To Kill a Mockingbird.  This wonderful book is always on the top of any book list I compile.  It’s about heroism, tolerance, good parenting, friendship, family, and the values to which Good People aspire.  There’s also a great story that involves a courtroom drama, mischievous kids, scary scenes, and a Hallowe’en ham costume.  (I had a tomboyish student, a non-reader, who loved this book when we read it in class.  I nick-named her “Scout.”  She’s now a mom with two school-age boys of her own.  She’s still Scout to me.  She’s read this book with her boys often and calls me regularly to catch me up on their adventures.  This is why people become teachers.)


The Catcher in the Rye.  Some say this coming-of-age book is slightly dated, but I disagree.  Holden Caulfield’s experiences, thoughts, anxieties, sarcasm, and wry humor are equally relevant today as they were when this book was first published.  Some of the scenes are laugh-out-loud funny.  I love Holden’s little sister, Phoebe.


Huckleberry Finn.  Of course.  Mark Twain captures the spirit of boyhood, friendship, good versus evil, and, yes, America.


The Harry Potter books.  I’ll always be grateful to Harry for making reading okay again for youngsters.


Shakespeare.  Because every reading list should include at least one item that stretches you.  Great stories of love, murder, slapstick comedy, history, revenge, witchcraft, ambition, jealousy, mistaken identity, and outsized personalities.  The language alone will awe you.  See a production if you can.  Don’t forget the sonnets.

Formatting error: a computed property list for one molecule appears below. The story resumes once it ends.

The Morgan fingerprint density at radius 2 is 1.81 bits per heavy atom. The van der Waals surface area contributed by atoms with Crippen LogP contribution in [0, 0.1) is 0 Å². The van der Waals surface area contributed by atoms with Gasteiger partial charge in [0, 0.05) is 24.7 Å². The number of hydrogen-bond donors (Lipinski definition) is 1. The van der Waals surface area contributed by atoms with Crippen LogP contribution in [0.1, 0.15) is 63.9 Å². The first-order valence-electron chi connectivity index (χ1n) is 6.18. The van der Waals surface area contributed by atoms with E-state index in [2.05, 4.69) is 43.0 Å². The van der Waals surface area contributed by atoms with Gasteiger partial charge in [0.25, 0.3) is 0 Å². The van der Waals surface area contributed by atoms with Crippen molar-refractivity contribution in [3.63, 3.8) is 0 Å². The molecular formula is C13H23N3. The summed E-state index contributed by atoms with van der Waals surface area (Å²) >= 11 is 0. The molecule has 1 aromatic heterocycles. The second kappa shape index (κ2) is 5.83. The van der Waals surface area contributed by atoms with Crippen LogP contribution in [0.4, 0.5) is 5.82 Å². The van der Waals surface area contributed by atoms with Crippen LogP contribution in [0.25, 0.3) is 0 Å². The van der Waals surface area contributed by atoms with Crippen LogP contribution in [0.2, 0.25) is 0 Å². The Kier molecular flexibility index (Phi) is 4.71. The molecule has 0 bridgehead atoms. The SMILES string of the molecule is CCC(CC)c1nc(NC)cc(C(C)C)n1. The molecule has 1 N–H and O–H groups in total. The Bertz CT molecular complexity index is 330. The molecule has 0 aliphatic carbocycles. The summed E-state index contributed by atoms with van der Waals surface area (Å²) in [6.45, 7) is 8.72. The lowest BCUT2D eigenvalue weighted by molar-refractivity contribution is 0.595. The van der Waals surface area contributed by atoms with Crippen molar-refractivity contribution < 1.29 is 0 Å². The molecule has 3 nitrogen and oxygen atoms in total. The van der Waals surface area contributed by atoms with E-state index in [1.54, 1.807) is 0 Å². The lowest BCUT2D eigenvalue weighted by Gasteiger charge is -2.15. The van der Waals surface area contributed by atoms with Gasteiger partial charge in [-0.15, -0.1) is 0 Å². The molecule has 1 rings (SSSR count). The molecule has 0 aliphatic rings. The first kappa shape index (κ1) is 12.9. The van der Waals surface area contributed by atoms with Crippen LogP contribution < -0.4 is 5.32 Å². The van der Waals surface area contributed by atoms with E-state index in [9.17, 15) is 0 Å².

Poems of Langston Hughes, Emily Dickinson, and Robert Frost.  The spare language of poetry cuts to the heart of our thoughts and emotions, our fears and dreams, our public lives and our private ones.  Poetry can be difficult, but you’ll know your favorite poet when you read him or her.


Myths and legends.  From Beowulf to The Legend of Sleepy Hollow, from Greece, Italy, Africa, or Scandinavia, these stories form the foundations of societies and cultures.  They’re always exciting and insightful, letting us recognize the roots of behavior, attitudes, and identity.


Children’s fairytales.  These stories have fascinated, frightened, and entertained us for generations.  They are as close to an oral tradition we have, and children especially love to have them read aloud.